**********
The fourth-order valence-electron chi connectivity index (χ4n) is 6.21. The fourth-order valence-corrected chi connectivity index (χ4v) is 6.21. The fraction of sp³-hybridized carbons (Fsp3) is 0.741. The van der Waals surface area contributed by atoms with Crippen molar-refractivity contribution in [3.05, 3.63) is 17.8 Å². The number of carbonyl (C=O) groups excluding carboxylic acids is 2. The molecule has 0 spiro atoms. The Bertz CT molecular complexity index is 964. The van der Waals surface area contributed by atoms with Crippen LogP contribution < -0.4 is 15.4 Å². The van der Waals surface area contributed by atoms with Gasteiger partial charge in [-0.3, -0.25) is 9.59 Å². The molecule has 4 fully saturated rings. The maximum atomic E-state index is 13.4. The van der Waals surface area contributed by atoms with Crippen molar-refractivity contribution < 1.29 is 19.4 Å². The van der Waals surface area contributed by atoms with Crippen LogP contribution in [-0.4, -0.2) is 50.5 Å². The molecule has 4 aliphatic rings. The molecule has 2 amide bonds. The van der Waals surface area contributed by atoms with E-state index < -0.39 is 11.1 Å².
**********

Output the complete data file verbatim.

The fourth-order valence-electron chi connectivity index (χ4n) is 6.21. The fourth-order valence-corrected chi connectivity index (χ4v) is 6.21. The fraction of sp³-hybridized carbons (Fsp3) is 0.741. The van der Waals surface area contributed by atoms with Crippen molar-refractivity contribution in [3.05, 3.63) is 17.8 Å². The number of carbonyl (C=O) groups excluding carboxylic acids is 2. The molecule has 0 spiro atoms. The Bertz CT molecular complexity index is 964. The van der Waals surface area contributed by atoms with Crippen LogP contribution < -0.4 is 15.4 Å². The van der Waals surface area contributed by atoms with Gasteiger partial charge in [-0.3, -0.25) is 9.59 Å². The molecule has 4 fully saturated rings. The maximum atomic E-state index is 13.4. The van der Waals surface area contributed by atoms with Crippen molar-refractivity contribution < 1.29 is 19.4 Å². The van der Waals surface area contributed by atoms with Crippen LogP contribution in [-0.4, -0.2) is 50.5 Å². The molecule has 4 aliphatic rings. The molecule has 2 amide bonds. The van der Waals surface area contributed by atoms with E-state index < -0.39 is 11.1 Å².